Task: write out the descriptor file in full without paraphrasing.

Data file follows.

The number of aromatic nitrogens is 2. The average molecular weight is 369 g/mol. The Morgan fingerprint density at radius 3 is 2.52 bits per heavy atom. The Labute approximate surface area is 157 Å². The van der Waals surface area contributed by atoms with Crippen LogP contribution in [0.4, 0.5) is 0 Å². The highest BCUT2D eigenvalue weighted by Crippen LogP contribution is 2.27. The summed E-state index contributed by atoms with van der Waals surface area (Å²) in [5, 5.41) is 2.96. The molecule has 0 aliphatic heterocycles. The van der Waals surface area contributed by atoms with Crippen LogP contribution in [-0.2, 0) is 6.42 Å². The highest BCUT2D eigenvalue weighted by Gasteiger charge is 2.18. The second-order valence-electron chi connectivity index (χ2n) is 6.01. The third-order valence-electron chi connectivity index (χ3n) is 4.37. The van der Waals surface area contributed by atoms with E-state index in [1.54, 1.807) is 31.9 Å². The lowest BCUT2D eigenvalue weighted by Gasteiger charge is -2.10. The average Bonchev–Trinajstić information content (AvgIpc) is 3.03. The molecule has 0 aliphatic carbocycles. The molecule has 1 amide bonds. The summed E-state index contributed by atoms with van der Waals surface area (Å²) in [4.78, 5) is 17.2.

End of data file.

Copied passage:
The number of aromatic nitrogens is 2. The average molecular weight is 369 g/mol. The Morgan fingerprint density at radius 3 is 2.52 bits per heavy atom. The Labute approximate surface area is 157 Å². The van der Waals surface area contributed by atoms with Crippen LogP contribution in [0.4, 0.5) is 0 Å². The highest BCUT2D eigenvalue weighted by Crippen LogP contribution is 2.27. The summed E-state index contributed by atoms with van der Waals surface area (Å²) in [5, 5.41) is 2.96. The molecule has 0 aliphatic heterocycles. The van der Waals surface area contributed by atoms with Crippen LogP contribution in [-0.2, 0) is 6.42 Å². The highest BCUT2D eigenvalue weighted by Gasteiger charge is 2.18. The second-order valence-electron chi connectivity index (χ2n) is 6.01. The third-order valence-electron chi connectivity index (χ3n) is 4.37. The van der Waals surface area contributed by atoms with E-state index in [1.54, 1.807) is 31.9 Å². The lowest BCUT2D eigenvalue weighted by Gasteiger charge is -2.10. The average Bonchev–Trinajstić information content (AvgIpc) is 3.03. The molecule has 0 aliphatic carbocycles. The molecule has 1 amide bonds. The summed E-state index contributed by atoms with van der Waals surface area (Å²) in [4.78, 5) is 17.2.